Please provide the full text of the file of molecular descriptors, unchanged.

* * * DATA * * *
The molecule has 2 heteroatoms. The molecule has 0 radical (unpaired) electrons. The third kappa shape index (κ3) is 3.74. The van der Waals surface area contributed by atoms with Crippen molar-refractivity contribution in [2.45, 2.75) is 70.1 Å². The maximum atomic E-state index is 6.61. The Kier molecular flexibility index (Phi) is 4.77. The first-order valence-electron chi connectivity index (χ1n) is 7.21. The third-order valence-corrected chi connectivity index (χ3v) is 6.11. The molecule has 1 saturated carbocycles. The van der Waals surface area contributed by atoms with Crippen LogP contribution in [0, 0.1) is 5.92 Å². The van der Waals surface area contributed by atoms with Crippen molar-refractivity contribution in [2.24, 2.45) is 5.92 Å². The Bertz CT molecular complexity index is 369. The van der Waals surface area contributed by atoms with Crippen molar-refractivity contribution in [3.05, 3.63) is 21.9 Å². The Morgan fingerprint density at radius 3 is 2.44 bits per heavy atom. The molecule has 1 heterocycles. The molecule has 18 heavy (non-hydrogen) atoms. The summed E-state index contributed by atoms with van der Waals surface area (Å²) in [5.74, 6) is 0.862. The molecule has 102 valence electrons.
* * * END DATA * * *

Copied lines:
The molecule has 2 heteroatoms. The molecule has 0 radical (unpaired) electrons. The third kappa shape index (κ3) is 3.74. The van der Waals surface area contributed by atoms with Crippen molar-refractivity contribution in [2.45, 2.75) is 70.1 Å². The maximum atomic E-state index is 6.61. The Kier molecular flexibility index (Phi) is 4.77. The first-order valence-electron chi connectivity index (χ1n) is 7.21. The third-order valence-corrected chi connectivity index (χ3v) is 6.11. The molecule has 1 saturated carbocycles. The van der Waals surface area contributed by atoms with Crippen LogP contribution in [0, 0.1) is 5.92 Å². The van der Waals surface area contributed by atoms with Crippen molar-refractivity contribution in [2.24, 2.45) is 5.92 Å². The Bertz CT molecular complexity index is 369. The van der Waals surface area contributed by atoms with Crippen molar-refractivity contribution in [3.05, 3.63) is 21.9 Å². The Morgan fingerprint density at radius 3 is 2.44 bits per heavy atom. The molecule has 1 heterocycles. The molecule has 18 heavy (non-hydrogen) atoms. The summed E-state index contributed by atoms with van der Waals surface area (Å²) in [5.74, 6) is 0.862. The molecule has 102 valence electrons.